For this to work, of course, you need to presuppose the ideal cow, butter or lumber, can be embedded in the contract. Those contract guide those who then breed the cows, make the butter, and grow the wood that turns into the lumber. Deviations from these ideals, deviations that show up in living things, are penalized financially to reduce their possible real existence.
The system of standardization in futures contracts resolved the particular into the general and came to be heralded as a major financial innovation. The name of the thing produced the thing, rather than the thing producing the name: nominalism vs. realism solved. As William Cronon documents in Nature’s Metropolis, once people began to know and trust the new grading systems, it made commodities “interchangeable not just between elevator bins but between cities and continents as well.” With the problem of the actual form objects will take settled, this allowed a broader capitalist revolution, as new technologies like the telegraph could send around the world prices for standardized goods. These prices were suddenly universally significant, since everyone could conceive of the standard unit they were pricing. You didn’t need to know the character of farmers to properly value their livestock.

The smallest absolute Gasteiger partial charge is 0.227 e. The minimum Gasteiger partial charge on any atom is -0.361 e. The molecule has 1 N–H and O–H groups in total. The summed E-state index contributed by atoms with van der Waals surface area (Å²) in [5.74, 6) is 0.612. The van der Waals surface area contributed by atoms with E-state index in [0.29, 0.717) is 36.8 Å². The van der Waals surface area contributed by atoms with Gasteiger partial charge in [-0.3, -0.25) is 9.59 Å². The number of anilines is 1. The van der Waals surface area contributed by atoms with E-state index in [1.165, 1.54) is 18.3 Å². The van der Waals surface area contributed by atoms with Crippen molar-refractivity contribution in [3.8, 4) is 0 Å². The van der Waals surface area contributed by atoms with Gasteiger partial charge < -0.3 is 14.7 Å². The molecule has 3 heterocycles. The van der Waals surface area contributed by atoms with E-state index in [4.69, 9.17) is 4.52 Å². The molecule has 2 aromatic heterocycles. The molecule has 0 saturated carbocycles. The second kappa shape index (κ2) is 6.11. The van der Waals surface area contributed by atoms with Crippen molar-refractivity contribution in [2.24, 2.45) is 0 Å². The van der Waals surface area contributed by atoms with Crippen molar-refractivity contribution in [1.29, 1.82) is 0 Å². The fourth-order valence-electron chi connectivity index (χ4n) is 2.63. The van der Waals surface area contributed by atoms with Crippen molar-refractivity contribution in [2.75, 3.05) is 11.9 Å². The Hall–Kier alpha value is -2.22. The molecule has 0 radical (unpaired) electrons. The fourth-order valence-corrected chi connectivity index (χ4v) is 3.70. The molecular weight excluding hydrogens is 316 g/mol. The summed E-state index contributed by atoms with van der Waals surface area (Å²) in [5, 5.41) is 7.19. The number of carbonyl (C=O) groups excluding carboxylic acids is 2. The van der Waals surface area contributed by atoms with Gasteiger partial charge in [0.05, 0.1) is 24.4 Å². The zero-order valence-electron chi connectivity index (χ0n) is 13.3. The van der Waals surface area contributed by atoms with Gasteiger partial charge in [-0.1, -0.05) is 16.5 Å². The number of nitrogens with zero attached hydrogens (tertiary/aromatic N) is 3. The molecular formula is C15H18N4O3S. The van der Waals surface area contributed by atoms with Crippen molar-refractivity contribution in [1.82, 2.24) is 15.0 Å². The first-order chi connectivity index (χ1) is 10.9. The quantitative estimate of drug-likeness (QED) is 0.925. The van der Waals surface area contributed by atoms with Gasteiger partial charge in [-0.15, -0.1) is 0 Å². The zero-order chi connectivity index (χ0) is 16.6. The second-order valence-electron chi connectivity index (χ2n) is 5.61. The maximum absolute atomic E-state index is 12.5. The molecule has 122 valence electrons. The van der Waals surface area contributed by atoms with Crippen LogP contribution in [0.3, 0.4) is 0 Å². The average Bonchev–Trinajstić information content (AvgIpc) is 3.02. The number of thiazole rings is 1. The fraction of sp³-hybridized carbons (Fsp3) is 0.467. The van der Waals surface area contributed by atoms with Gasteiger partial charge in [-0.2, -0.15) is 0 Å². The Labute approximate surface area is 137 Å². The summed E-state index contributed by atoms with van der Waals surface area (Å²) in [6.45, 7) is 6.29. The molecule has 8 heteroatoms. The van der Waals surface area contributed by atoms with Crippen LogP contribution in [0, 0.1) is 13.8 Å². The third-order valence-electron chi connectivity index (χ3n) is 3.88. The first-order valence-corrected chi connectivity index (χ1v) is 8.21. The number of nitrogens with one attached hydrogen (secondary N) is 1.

But for these contracts to actually work, the people who write them and carry them out need to be fair and disinterested. And the contracts themselves must be able to actually control the contingency and randomness of the future—an apparent contradiction. In practice, the only thing that has been consistent has been self-interested capitalist greed, which has been put the service not of broadening networks of trust but instead hoodwinking one another with increasingly complicated sets of contracts and guesswork that try to make gambles appear safely rationalized. That way others will indulge in them, to the traders’ benefit as facilitator.